Freya Ridings: 'I put everything I have into this album ... it's one of those things that you get very good at, channelling harder moments into music'
Freya Ridings has a Glastonbury performance and a hit single under her belt. Following the release of her self-titled debut album, she talks to Kerri-Ann Roper about the inspiration behind her songs and being a female songwriter in the music industry
Freya Ridings had a Glastonbury performance under her belt before her self-titled debut album had even hit the shelves. And it's not like 2018 was a slow year for her either.
Her single Lost Without You sat near the top of the charts for weeks and, according to her official biography, helped her become "the first female artist to have an entirely self-written top 10 hit since Kate Bush's Running Up That Hill returned to charts in 2012".
The 25-year-old reflects on her songwriting achievement.
"That, I think, out of all of this is honestly the thing I'm most proud of, because for so many years it wasn't championed for girls to write their own songs or play their own instruments. My mum and dad were like, 'You play your own instruments, you write your own songs, feel proud you're not doing what everyone else is doing'," she says enthusiastically.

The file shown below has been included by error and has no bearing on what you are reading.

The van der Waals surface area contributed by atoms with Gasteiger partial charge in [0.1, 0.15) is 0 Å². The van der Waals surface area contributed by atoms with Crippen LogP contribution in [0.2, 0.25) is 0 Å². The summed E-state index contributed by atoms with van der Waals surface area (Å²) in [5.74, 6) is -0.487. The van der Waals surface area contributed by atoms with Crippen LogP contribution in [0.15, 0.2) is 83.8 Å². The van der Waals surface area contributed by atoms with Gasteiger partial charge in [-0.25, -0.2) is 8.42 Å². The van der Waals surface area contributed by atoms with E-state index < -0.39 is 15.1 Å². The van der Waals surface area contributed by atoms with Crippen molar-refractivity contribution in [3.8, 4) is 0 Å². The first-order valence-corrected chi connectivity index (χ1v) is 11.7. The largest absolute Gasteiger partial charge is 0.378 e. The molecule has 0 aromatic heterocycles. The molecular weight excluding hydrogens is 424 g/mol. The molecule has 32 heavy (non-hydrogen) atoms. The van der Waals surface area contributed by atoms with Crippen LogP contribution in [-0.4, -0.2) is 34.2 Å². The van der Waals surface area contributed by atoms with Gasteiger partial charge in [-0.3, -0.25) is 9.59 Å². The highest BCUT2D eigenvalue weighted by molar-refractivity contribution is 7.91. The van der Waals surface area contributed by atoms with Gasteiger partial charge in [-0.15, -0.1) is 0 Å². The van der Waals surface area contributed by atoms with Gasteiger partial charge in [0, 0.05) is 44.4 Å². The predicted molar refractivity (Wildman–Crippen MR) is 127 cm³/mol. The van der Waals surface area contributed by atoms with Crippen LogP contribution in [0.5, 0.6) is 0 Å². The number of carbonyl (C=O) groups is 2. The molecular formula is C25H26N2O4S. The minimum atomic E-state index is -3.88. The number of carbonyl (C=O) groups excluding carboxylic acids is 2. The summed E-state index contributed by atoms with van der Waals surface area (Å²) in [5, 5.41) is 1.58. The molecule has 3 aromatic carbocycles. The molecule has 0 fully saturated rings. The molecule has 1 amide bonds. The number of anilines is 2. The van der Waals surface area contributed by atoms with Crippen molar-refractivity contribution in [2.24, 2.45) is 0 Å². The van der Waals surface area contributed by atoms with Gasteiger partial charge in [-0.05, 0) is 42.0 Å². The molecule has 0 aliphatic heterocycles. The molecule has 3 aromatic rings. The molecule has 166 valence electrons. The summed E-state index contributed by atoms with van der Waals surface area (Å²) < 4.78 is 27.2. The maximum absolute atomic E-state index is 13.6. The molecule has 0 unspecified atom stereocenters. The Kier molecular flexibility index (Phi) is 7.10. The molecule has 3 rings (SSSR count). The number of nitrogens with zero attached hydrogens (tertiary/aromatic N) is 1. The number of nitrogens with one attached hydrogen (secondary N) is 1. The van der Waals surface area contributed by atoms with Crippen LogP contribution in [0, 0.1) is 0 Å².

"Now when I see little girls, they send me videos of themselves playing Lost Without You on the guitar or playing open mic nights, I'm like, this is something I'm so passionate about.
"Hopefully inspiring even just a few girls to pick up instruments and write their own destinies, because it's not the thing that was championed when I was up and coming."
Her father is the actor Richard Ridings, whose credits include voicing Daddy Pig in the children's hit series, Peppa Pig.
"Watching my dad play and write from a young age, I just thought that was the norm. So, you know, when you start getting told you have to co-write with men double your age to have any chance in this industry, you would think that's true and it's not true.
"The Kate Bush thing is an honour but I'm also baffled by it. I'm like, Why is that true? That should not be the case.
"And for me, this is just the beginning in terms of making young female musicians aware that there is so much power in songwriting and it's their story as well. They can tell their story as well - they have a place at the table.